Seedsman Blog
Home » Does Smoking Weed from a Bong Get You More Stoned?

Does Smoking Weed from a Bong Get You More Stoned?

There’s no doubt that taking a hit from a bong provides a different experience to toking on a joint or puffing a pipe. Most people would probably agree that weed is much smoother and carries less burn when smoked through a bong.

However, there is some debate about whether or not it also provides a more potent high than other smoking methods. Unfortunately, research on bong smoking is a little thin. But there is enough information out there to draw some cautious conclusions.

How Does a Bong Work?

The word ‘bong’ is believed to be a bastardisation of the Thai word ‘baung,’ which refers to a bamboo tube used for smoking. In reality, though, bongs are more akin to Middle Eastern hookahs and other similar water pipes.

When the bowl is lit, and the user inhales, the smoke is drawn up through the water at the base of the main chamber. This cools the smoke and filters out tars and other unpleasant compounds, resulting in a more pleasant hit. As a result, bongs deliver less harsh or hot smoke than those produced by joints, spliffs, or pipes.

The other significant advantage to using a bong is that it allows for smokers to take massive hits.

One, the smoke is more palatable and easier to ingest. And two, bongs are designed to hold a lot of smoke in their chamber. Naturally, the bigger the bong, the more smoke it can accommodate, and the more can be inhaled with each hit.

Taking a monster hit in a single breath means more smoke enters the lungs. So, it’s safe to assume that this would get people more stoned than joints, pipes, and other ways of smoking cannabis.

However, this is regularly disputed. Some people claim bongs only give the impression of providing a more powerful hit because of the head rush that comes with taking massive inhales of smoke. Others swear that using a bong is the only way to go if you want to get good and baked.

Bong vs. Joint vs. Pipe

According to a study published earlier this month, regular cannabis users tend to report feeling more intoxicated on days when they use a bong than on days when they vape[i]. While this may seem like pretty conclusive evidence for the power of bongs, a single study isn’t enough to settle the debate over which mode of ingestion gets you the most stoned.

Way back in 1990, researchers sought to determine which smoking method results in the most THC entering the body. Their findings indicated that up to 30 percent of the cannabinoid is destroyed during combustion, whether used in a bong or a joint. However, the authors also concluded that between 40 and 50 percent is lost in sidestream smoke when consumed in a joint. Conversely, bongs capture 100 percent of the smoke, meaning no THC is lost in this way[ii].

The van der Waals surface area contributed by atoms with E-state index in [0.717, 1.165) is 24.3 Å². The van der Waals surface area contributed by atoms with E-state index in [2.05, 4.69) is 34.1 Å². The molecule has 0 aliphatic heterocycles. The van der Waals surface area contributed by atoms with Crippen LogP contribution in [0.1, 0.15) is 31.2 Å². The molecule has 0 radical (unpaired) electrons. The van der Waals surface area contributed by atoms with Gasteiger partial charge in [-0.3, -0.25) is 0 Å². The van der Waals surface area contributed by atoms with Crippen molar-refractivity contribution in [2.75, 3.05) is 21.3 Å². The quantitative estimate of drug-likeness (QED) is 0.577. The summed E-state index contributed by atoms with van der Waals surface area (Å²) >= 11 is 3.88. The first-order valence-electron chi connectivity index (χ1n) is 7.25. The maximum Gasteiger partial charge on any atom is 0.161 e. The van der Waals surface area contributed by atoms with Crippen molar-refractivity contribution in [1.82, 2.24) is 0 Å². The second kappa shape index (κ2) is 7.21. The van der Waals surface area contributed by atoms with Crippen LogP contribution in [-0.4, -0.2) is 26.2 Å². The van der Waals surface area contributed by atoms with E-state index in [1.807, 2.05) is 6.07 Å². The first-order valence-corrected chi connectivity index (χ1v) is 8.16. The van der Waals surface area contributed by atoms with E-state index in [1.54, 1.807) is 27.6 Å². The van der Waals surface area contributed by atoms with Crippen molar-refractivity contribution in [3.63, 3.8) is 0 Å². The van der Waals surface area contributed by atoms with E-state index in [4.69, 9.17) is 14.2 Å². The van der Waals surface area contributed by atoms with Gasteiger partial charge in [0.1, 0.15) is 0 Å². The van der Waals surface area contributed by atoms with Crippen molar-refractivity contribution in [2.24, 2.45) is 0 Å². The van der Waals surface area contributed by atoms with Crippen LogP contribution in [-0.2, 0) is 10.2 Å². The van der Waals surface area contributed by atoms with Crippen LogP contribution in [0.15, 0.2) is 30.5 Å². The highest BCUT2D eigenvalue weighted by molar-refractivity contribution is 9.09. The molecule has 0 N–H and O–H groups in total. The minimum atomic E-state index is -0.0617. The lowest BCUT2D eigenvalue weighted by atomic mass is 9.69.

These results show that smoking from a bong allows users to ingest a greater proportion of the cannabinoids in their cannabis. Unfortunately, however, such a conclusion is contradicted by a separate study that found that bong smoke contains a lower concentration of THC than joint smoke. According to the authors, this is probably because the water in bongs filters out some of the cannabinoids, resulting in a less potent hit[iii].

Overall, therefore, the jury is still out over whether smoking from a bong gets you more stoned than other modes of ingestion. For what it’s worth, though, we strongly advise against drinking bong water. For starters, cannabinoids aren’t even soluble in water, so drinking the dregs of your sesh won’t get you high. Plus, it’s pretty much the same as eating a filter, which is downright gross.

Related Post

Cambodia: Land of the Bong

 

External References

[i] Cloutier RM, Calhoun BH, Linden-Carmichael AN. Associations of mode of administration on cannabis consumption and subjective intoxication in daily life. Psychology of Addictive Behaviors. 2021 Sep 2. – https://psycnet.apa.org/record/2021-81158-001

[ii] Mario Perez-Reyes, Marijuana Smoking: Factors that Influence the Bioavailability of Tetrahydrocannabinol, in C. Nora Chiang and Richard Hawks, ed., Research Findings on Smoking of Abused Substances, NIDA Research Monograph 99, 1990 – http://www.ukcia.org/research/FactorsThatInfluenceBioavailability.pdf

[iii] Gieringer D. Marijuana water pipe and vaporizer study. MAPS Bull. 1996;6(3):59-66. – https://maps.org/news-letters/v06n3/06359mj1.html

Cultivation information, and media is given for those of our clients who live in countries where cannabis cultivation is decriminalised or legal, or to those that operate within a licensed model. We encourage all readers to be aware of their local laws and to ensure they do not break them.

This post is also available in: French

Ben Taub